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The Experience of Community-Based Management of Middle Amazonian Fisheries

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Type: Conference Paper
Author: Isaac, Victoria J.; Ruffino, Mauro L.; McGrath, David
Conference: Crossing Boundaries, the Seventh Biennial Conference of the International Association for the Study of Common Property
Location: Vancouver, British Columbia, Canada
Conf. Date: June 10-14
Date: 1998
URI: https://hdl.handle.net/10535/582
Sector: Fisheries
Region: South America
Subject(s): IASC
common pool resources
artisanal fishing
fishing gear
Amazon River region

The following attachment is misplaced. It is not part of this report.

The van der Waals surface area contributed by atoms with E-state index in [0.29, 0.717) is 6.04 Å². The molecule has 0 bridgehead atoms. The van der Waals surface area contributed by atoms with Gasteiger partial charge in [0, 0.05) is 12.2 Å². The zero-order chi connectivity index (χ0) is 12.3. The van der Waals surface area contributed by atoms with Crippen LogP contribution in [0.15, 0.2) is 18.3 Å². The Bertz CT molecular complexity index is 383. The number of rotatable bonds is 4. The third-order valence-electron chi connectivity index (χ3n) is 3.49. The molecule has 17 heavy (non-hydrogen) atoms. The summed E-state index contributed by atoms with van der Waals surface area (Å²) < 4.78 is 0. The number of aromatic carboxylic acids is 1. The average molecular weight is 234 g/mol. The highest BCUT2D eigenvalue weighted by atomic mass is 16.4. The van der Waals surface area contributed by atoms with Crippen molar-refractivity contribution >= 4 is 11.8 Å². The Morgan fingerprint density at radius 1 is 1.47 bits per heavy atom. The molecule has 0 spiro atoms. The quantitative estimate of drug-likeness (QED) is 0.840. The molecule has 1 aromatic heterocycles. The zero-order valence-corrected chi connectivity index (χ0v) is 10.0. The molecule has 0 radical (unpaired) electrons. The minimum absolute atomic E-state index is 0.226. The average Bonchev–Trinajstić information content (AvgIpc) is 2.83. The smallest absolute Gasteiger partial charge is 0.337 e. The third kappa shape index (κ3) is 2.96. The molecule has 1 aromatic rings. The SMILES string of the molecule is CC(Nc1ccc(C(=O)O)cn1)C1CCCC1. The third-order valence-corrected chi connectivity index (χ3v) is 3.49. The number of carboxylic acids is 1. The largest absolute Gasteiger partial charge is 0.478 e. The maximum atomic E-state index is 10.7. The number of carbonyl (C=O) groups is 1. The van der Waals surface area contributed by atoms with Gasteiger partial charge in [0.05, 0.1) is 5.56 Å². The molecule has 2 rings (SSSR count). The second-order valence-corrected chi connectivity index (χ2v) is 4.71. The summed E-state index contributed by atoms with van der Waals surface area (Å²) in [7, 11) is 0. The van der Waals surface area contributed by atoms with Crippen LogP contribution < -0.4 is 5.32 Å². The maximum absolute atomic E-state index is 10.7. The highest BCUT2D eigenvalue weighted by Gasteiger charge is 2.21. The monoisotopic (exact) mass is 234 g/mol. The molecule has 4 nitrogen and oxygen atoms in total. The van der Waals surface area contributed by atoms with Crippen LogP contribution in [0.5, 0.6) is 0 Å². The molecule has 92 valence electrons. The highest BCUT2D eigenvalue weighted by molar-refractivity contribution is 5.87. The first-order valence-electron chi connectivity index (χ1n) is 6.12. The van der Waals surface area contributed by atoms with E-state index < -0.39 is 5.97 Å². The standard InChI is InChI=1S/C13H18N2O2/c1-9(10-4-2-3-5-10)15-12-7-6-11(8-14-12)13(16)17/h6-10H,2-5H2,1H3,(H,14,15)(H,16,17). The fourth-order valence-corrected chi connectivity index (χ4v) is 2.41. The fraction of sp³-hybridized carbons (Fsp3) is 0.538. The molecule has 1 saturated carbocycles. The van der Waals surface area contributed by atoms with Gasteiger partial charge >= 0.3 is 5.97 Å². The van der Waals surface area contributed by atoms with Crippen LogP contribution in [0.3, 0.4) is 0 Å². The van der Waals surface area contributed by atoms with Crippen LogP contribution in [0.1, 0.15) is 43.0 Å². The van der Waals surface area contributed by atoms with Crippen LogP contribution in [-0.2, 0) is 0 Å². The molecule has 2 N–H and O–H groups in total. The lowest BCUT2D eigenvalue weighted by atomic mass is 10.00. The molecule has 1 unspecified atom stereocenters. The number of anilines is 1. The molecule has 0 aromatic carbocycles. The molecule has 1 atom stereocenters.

Abstract: "Amazonian fisheries have the characteristics of a typical tropical artisanal fishery. More than 200 species are captured utilizing a variety of gear types. One in five residents can be characterized as engaging primarily in fishing activites. Despite the importance of fishing in the regional economy, there are no official statistics on actual production. Due to the rapid demographic increase, the improvement of fishery technology and the absence of government supervision, pressure on aquatic resources have been increased in the last decades. Various user groups (communities, ranchers and outside commercial fishers) have been involved in serious conflicts over access to fish and other aquatic resources. In response to this competition for local resources, floodplain communities of the Middle Amazon are developing and implementing new forms of management of fish resources, based on traditional knowledge and collective agreements, with the aim of preserving the productivity of their fisheries. However, Brazilian legislation determines that all water resources and their fauna are public domain and does not guarantee regulation of access to these 'common goods'. In this context, in the early nineties various initiatives for resolving the problem have been proposed for the region. "As a consequence of the growing support for particpatory approaches, the official concept of fishery management in the Amazon is changing, and fishing accords are now considered as potentially 'legalizable'. Government fisheries policies are beginning to change from the technocentric approach which has characterized Brazilian fisheries policy to a more decentralized and participatory approach to fisheries management. "This paper examines the development of this integrated, mulitdisciplinary approach to fishery management in the Middle Amazon, as a result of the work of government agencies, floodplain communities, fishers unions, non governmental organizations and scientific research insitutions. We propose a new management model in which fishers, scientists, and fisheries administrators jointly manage the resource."

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